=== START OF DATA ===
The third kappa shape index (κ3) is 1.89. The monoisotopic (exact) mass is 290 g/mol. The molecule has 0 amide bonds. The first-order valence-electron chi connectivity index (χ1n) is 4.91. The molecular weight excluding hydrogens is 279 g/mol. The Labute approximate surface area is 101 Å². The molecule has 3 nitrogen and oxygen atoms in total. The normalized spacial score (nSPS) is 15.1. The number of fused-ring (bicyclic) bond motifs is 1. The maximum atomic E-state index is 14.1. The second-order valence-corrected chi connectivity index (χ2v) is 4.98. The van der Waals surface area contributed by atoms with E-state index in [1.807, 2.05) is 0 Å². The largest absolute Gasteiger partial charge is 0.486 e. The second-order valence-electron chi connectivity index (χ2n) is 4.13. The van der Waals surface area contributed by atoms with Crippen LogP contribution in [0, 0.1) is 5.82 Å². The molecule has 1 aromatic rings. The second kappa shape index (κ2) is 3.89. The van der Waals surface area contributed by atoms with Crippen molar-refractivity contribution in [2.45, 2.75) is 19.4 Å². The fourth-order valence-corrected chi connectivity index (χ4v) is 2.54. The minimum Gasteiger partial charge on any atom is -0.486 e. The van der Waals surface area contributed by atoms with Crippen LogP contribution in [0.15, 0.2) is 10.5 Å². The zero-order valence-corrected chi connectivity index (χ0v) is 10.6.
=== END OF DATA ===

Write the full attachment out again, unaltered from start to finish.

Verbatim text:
The third kappa shape index (κ3) is 1.89. The monoisotopic (exact) mass is 290 g/mol. The molecule has 0 amide bonds. The first-order valence-electron chi connectivity index (χ1n) is 4.91. The molecular weight excluding hydrogens is 279 g/mol. The Labute approximate surface area is 101 Å². The molecule has 3 nitrogen and oxygen atoms in total. The normalized spacial score (nSPS) is 15.1. The number of fused-ring (bicyclic) bond motifs is 1. The maximum atomic E-state index is 14.1. The second-order valence-corrected chi connectivity index (χ2v) is 4.98. The van der Waals surface area contributed by atoms with E-state index in [1.807, 2.05) is 0 Å². The largest absolute Gasteiger partial charge is 0.486 e. The second-order valence-electron chi connectivity index (χ2n) is 4.13. The van der Waals surface area contributed by atoms with Crippen LogP contribution in [0, 0.1) is 5.82 Å². The molecule has 1 aromatic rings. The second kappa shape index (κ2) is 3.89. The van der Waals surface area contributed by atoms with Crippen molar-refractivity contribution in [2.45, 2.75) is 19.4 Å². The fourth-order valence-corrected chi connectivity index (χ4v) is 2.54. The minimum Gasteiger partial charge on any atom is -0.486 e. The van der Waals surface area contributed by atoms with Crippen LogP contribution in [0.15, 0.2) is 10.5 Å². The zero-order valence-corrected chi connectivity index (χ0v) is 10.6.